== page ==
A couple of weeks ago I started to read again Edith Sodergran’s Poems. Her first collection is published in 1916. I found that she was concerned about her own place in the human society. It is no secret that she felt herself as an outsider. Perhaps in those days it was a bigger loss than it is today. At least she would have liked to be inside instead of being left outside of the common circles. That’s why her verses are often quite touching descriptions of mental discrimination. She differed from the main stream in many ways, and that’s something which is not looked with approval.
She was interested in the existentialism and applied these ideas in her poetry. Her Christianity has some mystic edge which was a strange in Finland where the Lutheran Church is the state church. Edith lived in Karelian where the Orthodox Church has a foothold. That denomination looks Christianity from their point of view having a rich spiritual iconolatry. Södergran went to school in St Petersburg which wasn’t exceptional in that time because Finland was a part of Russian. If she had written in Russian there wouldn’t have been so much astonishment but her mother tongue was Swedish. In 1917 Finland became an independent state and dissociated itself from Russian culture.
When the situation was like this it wasn’t a miracle that she felt being left outside this world but this wasn’t enough. Edith Södergran was stricken with tuberculosis. She spent last years of her life in Raivola with her mother having only few contacts outside her home. On the other hand her poetry wouldn’t be so exceptional if she wasn’t being isolated. Many art critics have said that it would be mistake to dramatize Edith’s life but I see that her loneliness hasn’t yet even discovered as it isn’t realized how cruel this world treats those not in common. In this connection I am not able to analyze the motives of mental discrimination as it would make this article too long and tangled but now speak those who suffer.
One of the poems where Edith told us how she lives in isolation is called Me, Jag, in Swedish. I will explain some lines in English to you. I can’t use the official translation because it is not 75 years old. You can also use the translator. Here’s the way the poem goes in Swedish:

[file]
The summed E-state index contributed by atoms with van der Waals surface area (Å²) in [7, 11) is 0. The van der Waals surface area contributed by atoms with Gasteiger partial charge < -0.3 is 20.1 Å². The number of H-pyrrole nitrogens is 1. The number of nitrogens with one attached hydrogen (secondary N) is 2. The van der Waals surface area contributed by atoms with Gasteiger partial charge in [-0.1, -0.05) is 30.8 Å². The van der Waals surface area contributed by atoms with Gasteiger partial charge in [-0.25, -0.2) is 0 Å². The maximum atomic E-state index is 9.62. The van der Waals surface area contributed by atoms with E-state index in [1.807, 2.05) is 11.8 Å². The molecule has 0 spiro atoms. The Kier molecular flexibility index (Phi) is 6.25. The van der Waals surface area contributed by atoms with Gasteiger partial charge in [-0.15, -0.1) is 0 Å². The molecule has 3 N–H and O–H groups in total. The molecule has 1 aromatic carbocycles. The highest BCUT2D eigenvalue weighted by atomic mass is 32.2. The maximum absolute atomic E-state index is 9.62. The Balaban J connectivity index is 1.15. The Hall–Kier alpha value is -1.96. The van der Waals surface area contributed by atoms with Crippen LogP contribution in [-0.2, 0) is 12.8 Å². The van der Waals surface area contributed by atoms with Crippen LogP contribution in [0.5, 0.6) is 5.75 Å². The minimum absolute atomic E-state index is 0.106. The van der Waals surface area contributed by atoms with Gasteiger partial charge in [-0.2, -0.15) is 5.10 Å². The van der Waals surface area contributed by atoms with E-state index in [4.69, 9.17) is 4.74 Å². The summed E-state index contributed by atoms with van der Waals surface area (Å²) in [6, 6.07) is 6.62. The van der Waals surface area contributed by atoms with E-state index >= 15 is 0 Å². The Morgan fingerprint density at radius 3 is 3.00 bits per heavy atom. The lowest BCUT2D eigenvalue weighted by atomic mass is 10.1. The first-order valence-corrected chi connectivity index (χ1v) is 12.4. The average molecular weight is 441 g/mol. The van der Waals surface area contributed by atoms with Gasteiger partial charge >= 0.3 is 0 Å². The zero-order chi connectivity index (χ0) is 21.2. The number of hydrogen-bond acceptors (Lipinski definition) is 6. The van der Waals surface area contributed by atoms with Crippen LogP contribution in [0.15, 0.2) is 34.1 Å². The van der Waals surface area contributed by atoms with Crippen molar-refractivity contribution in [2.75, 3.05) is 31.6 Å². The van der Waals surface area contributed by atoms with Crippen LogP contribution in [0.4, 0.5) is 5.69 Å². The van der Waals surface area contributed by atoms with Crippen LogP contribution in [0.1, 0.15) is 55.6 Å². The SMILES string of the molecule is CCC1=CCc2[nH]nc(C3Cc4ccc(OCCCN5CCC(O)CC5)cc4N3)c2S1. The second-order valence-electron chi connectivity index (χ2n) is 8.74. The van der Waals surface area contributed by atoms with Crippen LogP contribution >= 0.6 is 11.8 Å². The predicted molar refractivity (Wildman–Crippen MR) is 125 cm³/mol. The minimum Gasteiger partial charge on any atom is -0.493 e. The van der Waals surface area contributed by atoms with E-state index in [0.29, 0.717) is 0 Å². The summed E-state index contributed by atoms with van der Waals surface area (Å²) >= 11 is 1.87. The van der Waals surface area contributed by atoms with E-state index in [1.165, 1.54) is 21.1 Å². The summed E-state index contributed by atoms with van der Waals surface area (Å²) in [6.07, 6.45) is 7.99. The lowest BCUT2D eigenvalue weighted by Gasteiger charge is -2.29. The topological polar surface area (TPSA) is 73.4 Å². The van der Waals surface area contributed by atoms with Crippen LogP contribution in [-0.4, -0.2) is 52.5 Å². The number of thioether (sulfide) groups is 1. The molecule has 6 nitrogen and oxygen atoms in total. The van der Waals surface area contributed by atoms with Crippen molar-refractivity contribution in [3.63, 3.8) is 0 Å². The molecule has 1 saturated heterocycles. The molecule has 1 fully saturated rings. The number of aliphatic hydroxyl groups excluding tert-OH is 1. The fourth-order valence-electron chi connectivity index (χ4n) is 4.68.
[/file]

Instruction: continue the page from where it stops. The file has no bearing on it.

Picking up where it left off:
Jag är främmande i detta land (1)
som ligger djupt under det tryckande havet, (2)
solen blickar in med ringlande strålar (3)
och luften flyter mellan mina händer. (4)
Man sade mig att jag är född i fångenskap – (5)
här är intet ansikte som vore mig bekant. (6)
Var jag en sten, den man kastat hit på bottnen? (7)
Var jag en frukt, som var för tung sin gren? (8)
Här ligger jag på lur vid det susande trädets fot, (9)
hur skall jag komma upp för de hala stammarna? (10)
Däruppe mötas de raglande kronorna, (11)
där vill jag sitta och speja ut (12)
efter röken ur mitt hemlands skorstenar … (13)
At the beginning of the poem she told that she doesn’t feel at home where she is isolated to (1-2) and she senses that life is going down the drain. (4) In brief she is in the middle of the huge pain. She asks if she was a good-for-nothing, like a stone, which was thrown into the bottom of the ocean (7) or was she too superior, a fruit which was too heavy for its own bough. (8) She doesn’t blame anyone but hopes that one day she could look out from the top of the tree how the pillars of smokes coming out of chimneys. (11-13)
Accidentally I wrote 9/5 -14 a poem which deals with this mental discrimination. There I found one motive for the discrimination. Human beings must be productive. When you come up to expectations in this sense you are allowed to even have some liberties.
Freedom there is anyhow
In the commercial forest
is no room for elm, no willow.
Freedom there is anyhow
to put a ring to your nose
and tear up new jeans
if you only happen to be
the fine pine tree.